Distant Worlds has always been exceptional, from the live concerts to the album recordings. I figured after the first two albums and the live Blu-ray concert recordings, however, that we wouldn’t be seeing more from the series. Then came along Distant Worlds III with a mixture of new arrangements and old ones that have been hard to come by.
Can Distant Worlds do it a third time? Read more below. Continue reading Review: Distant Worlds III: more music from Final Fantasy
Final Fantasy XIV: A Realm Reborn has garnered a lot of praise as a reboot of what–according to soundtrack nomenclature–is called the Before Meteor version of Eorzea. The Before Meteor soundtrack was good, but having heard great things about the new A Realm Reborn material, I was excited to dig in.
Then I realized that the Blu-ray disc that houses the soundtrack contains over eight hours of music. So I thought to myself, why not review this eight-plus hours of music, and review the piano and rock arrangement album at the same time? What’s another hour of music at that point?
Does the new music live up to expectations? Read more below. Continue reading Review: Final Fantasy XIV A Realm Reborn & From Astral to Umbral
This album has been teased for years. It’s appeared on numerous Square Enix sampler CDs and singles from the album have trickled out on iTunes. But what is it?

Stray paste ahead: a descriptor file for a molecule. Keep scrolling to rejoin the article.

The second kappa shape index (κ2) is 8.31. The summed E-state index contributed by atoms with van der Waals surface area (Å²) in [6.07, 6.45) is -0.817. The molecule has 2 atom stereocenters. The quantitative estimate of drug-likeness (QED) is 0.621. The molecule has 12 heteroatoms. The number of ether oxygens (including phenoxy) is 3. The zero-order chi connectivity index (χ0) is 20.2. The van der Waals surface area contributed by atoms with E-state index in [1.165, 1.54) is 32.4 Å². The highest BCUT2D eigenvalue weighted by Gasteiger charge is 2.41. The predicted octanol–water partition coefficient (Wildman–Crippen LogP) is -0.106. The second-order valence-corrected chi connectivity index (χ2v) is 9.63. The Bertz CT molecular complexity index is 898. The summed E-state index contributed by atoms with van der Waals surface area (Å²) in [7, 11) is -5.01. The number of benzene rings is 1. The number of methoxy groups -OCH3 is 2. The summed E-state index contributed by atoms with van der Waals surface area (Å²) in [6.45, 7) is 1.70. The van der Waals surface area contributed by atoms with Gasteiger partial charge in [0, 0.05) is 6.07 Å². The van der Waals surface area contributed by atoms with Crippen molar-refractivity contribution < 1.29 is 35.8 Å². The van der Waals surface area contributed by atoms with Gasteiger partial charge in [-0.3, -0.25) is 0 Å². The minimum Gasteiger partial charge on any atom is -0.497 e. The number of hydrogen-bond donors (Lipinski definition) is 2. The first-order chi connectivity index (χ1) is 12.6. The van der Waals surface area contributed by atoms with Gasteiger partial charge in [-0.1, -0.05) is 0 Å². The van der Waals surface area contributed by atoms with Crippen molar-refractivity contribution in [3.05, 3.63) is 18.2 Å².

Now Square Enix has finally released the album, and it’s not quite what anyone was expecting.
What exactly does that mean? Well, read below! Continue reading Review: Military Tune The Album
I have a soft spot for Christmas music, and obviously game music. I generally break out the Christmas music on the ride home from Thanksgiving, and I have a playlist that contains lots of winter-themed game tracks to fit the mood. Square Enix has made finding game music to listen to for the holidays even easier with their annual X’mas albums, with two previous entries coming as compilations, and a surprise announcement this year: an entire album of remixes from Bravely Default arranged for the holidays.
The album is fantastic, and even more, Square Enix fans will appreciate guest arrangements by Junya Nakano, Motoi Sakuraba, and Yuzo Koshiro. The addition of bells, lots of reverb, and jingle bells could be viewed by some as gimmicky, but I certainly appreciate the effort. I particularly enjoy the bubbly opener, “Land of Beginnings,” the moving choir and piano in “Under a Hollow Moon,” and the majestic Christmas adventure, “Horizon of Light and Shadow.” There are a few picks that are more gamey and electronic in nature, such as “Baby Bird” with its quirky vocals, and overall, I couldn’t be more happy with this album and think it’s a perfect addition to any holiday play list. It’s out now on CD Japan, and here are links to the first and second X’mas albums from Square Enix if you want to dig deeper (Yuzo Koshiro’s arrangement of “Rydia” from Final Fantasy IV on the second album is my favorite).
Square Enix is keeping their SQ arrangement series alive, this time with what is supposed to be a swing-flavored edition. Like many of their past efforts, I can’t say the music here conforms to the style of the album’s namesake save for a few tracks, but I really do love the jazz and lounge arrangements presented here.